My teaching philosophy is rooted in the idea that as instructors, we must strike a balance between the coverage and retention of important general concepts, while also framing the critical roles science and thinking scientifically play in our society. College students enter their classrooms with beliefs about scientific concepts that fit their current worldviews, but are not necessarily rooted in scientific accuracy. Since it is nearly impossible to formatively assess what students understand about each new topic in an introductory science course, it is imperative to supplement traditional lecture with active learning strategies targeted towards addressing common conceptual and reasoning difficulties on specific topics. Students are not merely vessels that accept information; they are more likely to thrive when they play a part in contributing to their own knowledge. Activities used to promote active learning generally consist of carefully sequenced cognitive tasks designed to explicitly engage students in the process of making their own assertions about scientific claims using evidence-based reasoning, while at the same time reinforcing recently acquired content knowledge. I try to utilize as many of these active learning strategies as possible in my courses.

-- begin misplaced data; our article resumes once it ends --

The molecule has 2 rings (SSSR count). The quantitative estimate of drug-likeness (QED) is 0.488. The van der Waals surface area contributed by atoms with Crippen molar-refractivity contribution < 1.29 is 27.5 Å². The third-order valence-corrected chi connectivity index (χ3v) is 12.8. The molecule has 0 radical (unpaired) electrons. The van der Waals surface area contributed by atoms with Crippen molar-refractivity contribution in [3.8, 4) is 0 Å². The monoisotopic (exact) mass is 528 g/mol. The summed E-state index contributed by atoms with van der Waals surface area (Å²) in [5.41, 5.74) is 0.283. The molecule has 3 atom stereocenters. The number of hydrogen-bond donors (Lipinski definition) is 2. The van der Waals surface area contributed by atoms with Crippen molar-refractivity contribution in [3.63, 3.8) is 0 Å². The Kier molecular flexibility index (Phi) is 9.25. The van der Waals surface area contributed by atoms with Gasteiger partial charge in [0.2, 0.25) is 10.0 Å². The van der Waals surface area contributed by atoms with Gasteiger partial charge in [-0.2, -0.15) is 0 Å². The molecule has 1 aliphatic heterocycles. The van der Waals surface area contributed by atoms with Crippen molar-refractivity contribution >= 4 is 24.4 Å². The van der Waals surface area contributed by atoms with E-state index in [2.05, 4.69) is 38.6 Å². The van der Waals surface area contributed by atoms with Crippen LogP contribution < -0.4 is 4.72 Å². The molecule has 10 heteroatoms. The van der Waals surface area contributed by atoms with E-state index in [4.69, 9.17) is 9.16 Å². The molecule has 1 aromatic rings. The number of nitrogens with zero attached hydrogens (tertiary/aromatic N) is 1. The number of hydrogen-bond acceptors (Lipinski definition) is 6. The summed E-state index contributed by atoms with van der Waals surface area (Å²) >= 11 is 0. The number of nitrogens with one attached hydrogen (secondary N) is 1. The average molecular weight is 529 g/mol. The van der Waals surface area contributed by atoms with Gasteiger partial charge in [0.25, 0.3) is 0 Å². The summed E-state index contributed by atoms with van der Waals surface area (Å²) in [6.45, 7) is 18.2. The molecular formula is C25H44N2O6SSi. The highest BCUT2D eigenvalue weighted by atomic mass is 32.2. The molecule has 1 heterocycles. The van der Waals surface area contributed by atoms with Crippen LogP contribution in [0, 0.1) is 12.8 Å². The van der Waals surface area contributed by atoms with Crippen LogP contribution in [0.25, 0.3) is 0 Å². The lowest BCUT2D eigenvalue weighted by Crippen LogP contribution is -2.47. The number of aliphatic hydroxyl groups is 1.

One of the main reasons I chose a career path in discipline-based education research was so I could use my research findings, combined with those in cognitive science, educational psychology, and the astronomy education research literature to better inform my teaching practices.